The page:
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Scotland to phase out Liverpool Care Pathway


Scotland is to phase out a system of caring for dying patients over the course of the next year, it has been confirmed.

The Scottish government took the decision after considering recommendations put forward by the Living and Dying Well National Advisory Group, which has been considering the Liverpool Care Pathway issue for some time.

A review of the pathway in England earlier this year found it had not always been used appropriately by the NHS.

The Living and Dying Well National Advisory Group has made a series of proposals about what will be required to ensure learning from the LCP review is implemented in Scotland - for which a working group will now be established.

“While standards of end-of-life care in Scotland are generally very high, the aim of improving care in the last days and hours of life to ensure that everyone has a dignified death is a priority for the Scottish government and NHS Scotland,” commented cabinet secretary for health and wellbeing Alex Neil.

“When the LCP was introduced, the aim was to support the delivery of high quality care by all clinical teams providing care in the final days and hours of life. This aim is as relevant today as it ever was.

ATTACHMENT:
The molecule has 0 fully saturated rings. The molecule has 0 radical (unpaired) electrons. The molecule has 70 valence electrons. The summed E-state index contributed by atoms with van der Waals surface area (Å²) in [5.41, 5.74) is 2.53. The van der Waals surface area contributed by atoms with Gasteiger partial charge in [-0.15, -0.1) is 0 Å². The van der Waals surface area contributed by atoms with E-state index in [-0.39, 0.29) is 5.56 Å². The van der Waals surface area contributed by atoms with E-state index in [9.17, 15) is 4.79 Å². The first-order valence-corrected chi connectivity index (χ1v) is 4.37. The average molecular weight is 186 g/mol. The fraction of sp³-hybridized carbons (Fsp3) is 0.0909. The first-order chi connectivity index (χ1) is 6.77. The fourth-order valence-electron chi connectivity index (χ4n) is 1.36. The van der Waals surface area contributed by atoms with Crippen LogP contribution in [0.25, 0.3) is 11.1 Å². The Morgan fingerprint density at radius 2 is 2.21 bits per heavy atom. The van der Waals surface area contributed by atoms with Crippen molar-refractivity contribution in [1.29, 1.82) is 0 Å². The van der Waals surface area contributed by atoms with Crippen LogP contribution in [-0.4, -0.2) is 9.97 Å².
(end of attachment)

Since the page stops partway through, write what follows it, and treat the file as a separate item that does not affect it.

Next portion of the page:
“The expert group looking at this issue has recommended phasing out the LCP and setting up a new group to develop an alternative.”

Comprehensive guidance is expected to be in place within a year. In the meantime, interim guidance on caring for people in the last days and hours of life has been issued to all Scottish health boards.

The guidance has a strong emphasis on good, consistent communications by medical professionals with families and loved ones of patients. This includes supporting members of staff to speak to patients and their relatives openly and honestly to avoid misunderstandings and distress.


Readers' comments (3)

  • michael stone

    It was the word 'pathway' in conjunction with end-of-life that the Neuberger Review disliked - so if 'pathway' will be dropped as a term in England for EoLC, its continued use in Scotland could potentially cause confusion.

    Mind you, I'm not all that keen on 'plan' either (which is the suggested alternative 'moniker', admittedly for a longer timeframe than the LCP covered).

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  • An act of bovine stupidity. Something is used incorrectly? You abolish the "something"

    We should abolish bridges and tall buildings in case people jump from them.

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  • Philipe Cook

    they need to abolish trees as well while they are at it!

    It was reported in the Telegraph that the council went round just before Christmas taking wreaths off front doors and then demanding people pay £10 to get them back - all in the interests of safety as they were considered a fire hazard, despite the fact some households had been hanging them for years. the gov. dep. minister said any unreasonable measures such as this should be reported.

    In the past small businesses and peoples' livelihood in Scotland have gone under because they were unable comply with some of the unreasonable demands imposed upon them.

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